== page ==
The Schuricht household is found in the 1920 census. This time Edward was called a wagon maker for a wagon factory.
I find the 1930 census entry for the Schuricht family quite interesting. It says Edward, at the age of 72, was a wagon maker for the Busch wagon shop.
This piqued my interest because the Anheuser Busch Brewery has become famous for its Budweiser beer wagon being pulled by a team of 6 Clydesdale horses. That got me researching. First, I discovered that in 1930, Prohibition was still in effect. During that time, Anheuser Busch wisely diversified in order to survive. One thing they did was produce a non-alcoholic beer called Bevo. Later, they became involved in selling ice cream and fountain sodas. During that time, they also sold some of the ingredients necessary for people to brew their own beer. Even though brewing beer was illegal, selling the products necessary for brewing was not.
I found a photo of a Anheuser Busch beer wagon that was likely made prior to the popularization of the motor vehicle.
When Prohibition came to an end in 1933, August Busch, Sr. was given 6 Clydesdale horses by two of his sons to celebrate. That gift began the tradition of the Budweiser beer wagon pulled by Clydesdales, which continues to this day.
The last census in which Edward and Agatha Schuricht are found is the 1940 census. I find it amazing that Edward, at the age of 82, was still working as a wood worker at a brewery (likely the Busch brewery). I cannot help but think that Edward may have been involved in making some of the famous Budweiser beer wagons.
Edward Schuricht died in 1944 at the age of 87. I was unable to find his death certificate. Agatha Schuricht died in 1947 at the age of 84. Her death certificate says she died at the Lutheran Hospital.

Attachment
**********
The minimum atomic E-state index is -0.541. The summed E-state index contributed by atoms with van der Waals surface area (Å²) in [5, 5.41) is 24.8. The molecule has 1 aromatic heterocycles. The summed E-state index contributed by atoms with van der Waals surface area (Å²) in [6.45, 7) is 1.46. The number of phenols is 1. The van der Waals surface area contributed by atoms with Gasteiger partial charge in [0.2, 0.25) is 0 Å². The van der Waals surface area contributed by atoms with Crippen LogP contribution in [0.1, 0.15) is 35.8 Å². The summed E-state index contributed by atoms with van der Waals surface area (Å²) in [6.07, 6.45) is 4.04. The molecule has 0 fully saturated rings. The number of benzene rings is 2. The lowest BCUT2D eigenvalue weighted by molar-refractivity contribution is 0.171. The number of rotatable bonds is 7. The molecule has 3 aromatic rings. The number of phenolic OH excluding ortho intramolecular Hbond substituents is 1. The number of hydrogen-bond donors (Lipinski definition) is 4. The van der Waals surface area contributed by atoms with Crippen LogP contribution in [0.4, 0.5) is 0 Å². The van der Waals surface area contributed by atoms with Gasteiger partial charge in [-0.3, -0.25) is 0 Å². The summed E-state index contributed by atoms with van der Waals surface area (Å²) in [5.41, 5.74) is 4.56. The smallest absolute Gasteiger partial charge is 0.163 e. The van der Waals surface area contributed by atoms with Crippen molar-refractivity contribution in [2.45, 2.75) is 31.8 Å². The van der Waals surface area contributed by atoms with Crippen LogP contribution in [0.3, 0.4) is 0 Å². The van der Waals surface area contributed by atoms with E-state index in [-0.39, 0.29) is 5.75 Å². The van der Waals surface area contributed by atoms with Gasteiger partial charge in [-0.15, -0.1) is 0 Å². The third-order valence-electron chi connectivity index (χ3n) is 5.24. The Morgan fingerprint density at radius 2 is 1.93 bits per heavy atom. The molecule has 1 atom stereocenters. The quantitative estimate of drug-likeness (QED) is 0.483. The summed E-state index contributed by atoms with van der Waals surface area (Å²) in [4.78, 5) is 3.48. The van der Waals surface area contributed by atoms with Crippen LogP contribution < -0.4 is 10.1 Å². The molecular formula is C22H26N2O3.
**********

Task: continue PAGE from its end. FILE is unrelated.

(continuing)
Edward and Agatha Schuricht are each buried in the Concordia Lutheran Cemetery in St. Louis. On his gravestone, it says Edward was born on June 11th.
I admit that I am a fan of the St. Louis Cardinals, and I know not all of our readers are. I can tell you that an event happens every year in St. Louis involving the Budweiser Clydesdales. It happens during the Cardinals’ home opener. The video below shows the latest entry by these horses pulling the Budweiser beer wagon into Busch Stadium. It often brings tears to the eyes of avid Cardinals fans. Wouldn’t it be great if we knew for sure that Edward Schuricht was part of this long-standing tradition.
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Agatha’s father was Heinrich Reitz of Merlau in Hessen according to his Trinity St. Louis marriage record to Louise Pfund. Agatha’s brother, Louis Christlieb Reitz, married Marie Catherine Louise Kalbfleisch (from another Merlau family), whose distant Kalbflesich cousins were associated with the New York Group of the Gesellschaft. Agatha’s brother, William Gottlieb Reitz, married Emma Marie Bretscher, who had 3 grandparents who sailed with the Stephanite ships: Sophie Henrietta Rosine Fritzsche, Carl Eduard Roschke, & Justine Jahn.